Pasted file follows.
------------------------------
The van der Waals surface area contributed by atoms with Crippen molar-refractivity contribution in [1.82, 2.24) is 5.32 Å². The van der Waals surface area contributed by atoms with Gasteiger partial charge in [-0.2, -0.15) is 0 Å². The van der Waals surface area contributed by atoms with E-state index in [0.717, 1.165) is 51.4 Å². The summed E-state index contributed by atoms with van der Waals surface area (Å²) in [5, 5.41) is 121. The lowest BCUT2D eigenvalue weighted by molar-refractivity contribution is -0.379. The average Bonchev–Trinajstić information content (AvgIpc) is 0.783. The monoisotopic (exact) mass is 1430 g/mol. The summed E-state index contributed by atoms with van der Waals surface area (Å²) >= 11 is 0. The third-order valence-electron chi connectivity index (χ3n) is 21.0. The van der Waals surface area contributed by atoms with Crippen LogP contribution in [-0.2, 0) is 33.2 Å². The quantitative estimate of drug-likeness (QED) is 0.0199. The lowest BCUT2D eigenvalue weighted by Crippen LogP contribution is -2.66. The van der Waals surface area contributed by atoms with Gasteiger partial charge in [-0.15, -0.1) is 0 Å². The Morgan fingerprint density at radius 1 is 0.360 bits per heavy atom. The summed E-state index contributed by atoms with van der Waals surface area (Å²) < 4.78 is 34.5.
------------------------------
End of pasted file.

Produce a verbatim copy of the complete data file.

The van der Waals surface area contributed by atoms with Crippen molar-refractivity contribution in [1.82, 2.24) is 5.32 Å². The van der Waals surface area contributed by atoms with Gasteiger partial charge in [-0.2, -0.15) is 0 Å². The van der Waals surface area contributed by atoms with E-state index in [0.717, 1.165) is 51.4 Å². The summed E-state index contributed by atoms with van der Waals surface area (Å²) in [5, 5.41) is 121. The lowest BCUT2D eigenvalue weighted by molar-refractivity contribution is -0.379. The average Bonchev–Trinajstić information content (AvgIpc) is 0.783. The monoisotopic (exact) mass is 1430 g/mol. The summed E-state index contributed by atoms with van der Waals surface area (Å²) >= 11 is 0. The third-order valence-electron chi connectivity index (χ3n) is 21.0. The van der Waals surface area contributed by atoms with Crippen LogP contribution in [-0.2, 0) is 33.2 Å². The quantitative estimate of drug-likeness (QED) is 0.0199. The lowest BCUT2D eigenvalue weighted by Crippen LogP contribution is -2.66. The van der Waals surface area contributed by atoms with Gasteiger partial charge in [-0.15, -0.1) is 0 Å². The Morgan fingerprint density at radius 1 is 0.360 bits per heavy atom. The summed E-state index contributed by atoms with van der Waals surface area (Å²) < 4.78 is 34.5.